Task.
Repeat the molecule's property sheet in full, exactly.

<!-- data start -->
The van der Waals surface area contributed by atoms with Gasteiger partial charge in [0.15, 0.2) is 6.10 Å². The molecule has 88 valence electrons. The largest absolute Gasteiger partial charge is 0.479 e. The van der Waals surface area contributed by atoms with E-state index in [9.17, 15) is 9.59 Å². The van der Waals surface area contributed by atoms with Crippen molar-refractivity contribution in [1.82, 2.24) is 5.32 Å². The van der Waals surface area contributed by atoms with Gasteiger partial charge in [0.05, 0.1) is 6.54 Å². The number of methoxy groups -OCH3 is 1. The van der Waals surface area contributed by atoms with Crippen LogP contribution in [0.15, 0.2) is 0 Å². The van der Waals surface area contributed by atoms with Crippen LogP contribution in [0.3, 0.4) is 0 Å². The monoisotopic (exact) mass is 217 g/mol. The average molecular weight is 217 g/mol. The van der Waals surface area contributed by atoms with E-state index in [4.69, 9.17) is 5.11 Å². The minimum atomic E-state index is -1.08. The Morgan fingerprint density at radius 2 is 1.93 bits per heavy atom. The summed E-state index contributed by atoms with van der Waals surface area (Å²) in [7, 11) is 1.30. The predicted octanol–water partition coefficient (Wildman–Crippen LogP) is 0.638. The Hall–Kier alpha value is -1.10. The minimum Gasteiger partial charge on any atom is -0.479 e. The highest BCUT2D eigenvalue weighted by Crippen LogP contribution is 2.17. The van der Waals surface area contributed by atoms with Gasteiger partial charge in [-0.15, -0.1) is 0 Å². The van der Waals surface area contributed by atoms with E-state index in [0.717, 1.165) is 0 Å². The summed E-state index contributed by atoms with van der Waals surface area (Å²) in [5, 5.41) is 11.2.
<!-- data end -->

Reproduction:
The van der Waals surface area contributed by atoms with Gasteiger partial charge in [0.15, 0.2) is 6.10 Å². The molecule has 88 valence electrons. The largest absolute Gasteiger partial charge is 0.479 e. The van der Waals surface area contributed by atoms with E-state index in [9.17, 15) is 9.59 Å². The van der Waals surface area contributed by atoms with Crippen molar-refractivity contribution in [1.82, 2.24) is 5.32 Å². The van der Waals surface area contributed by atoms with Gasteiger partial charge in [0.05, 0.1) is 6.54 Å². The number of methoxy groups -OCH3 is 1. The van der Waals surface area contributed by atoms with Crippen LogP contribution in [0.15, 0.2) is 0 Å². The van der Waals surface area contributed by atoms with Crippen LogP contribution in [0.3, 0.4) is 0 Å². The monoisotopic (exact) mass is 217 g/mol. The average molecular weight is 217 g/mol. The van der Waals surface area contributed by atoms with E-state index in [4.69, 9.17) is 5.11 Å². The minimum atomic E-state index is -1.08. The Morgan fingerprint density at radius 2 is 1.93 bits per heavy atom. The summed E-state index contributed by atoms with van der Waals surface area (Å²) in [7, 11) is 1.30. The predicted octanol–water partition coefficient (Wildman–Crippen LogP) is 0.638. The Hall–Kier alpha value is -1.10. The minimum Gasteiger partial charge on any atom is -0.479 e. The highest BCUT2D eigenvalue weighted by Crippen LogP contribution is 2.17. The van der Waals surface area contributed by atoms with Gasteiger partial charge in [-0.15, -0.1) is 0 Å². The van der Waals surface area contributed by atoms with E-state index in [0.717, 1.165) is 0 Å². The summed E-state index contributed by atoms with van der Waals surface area (Å²) in [5, 5.41) is 11.2.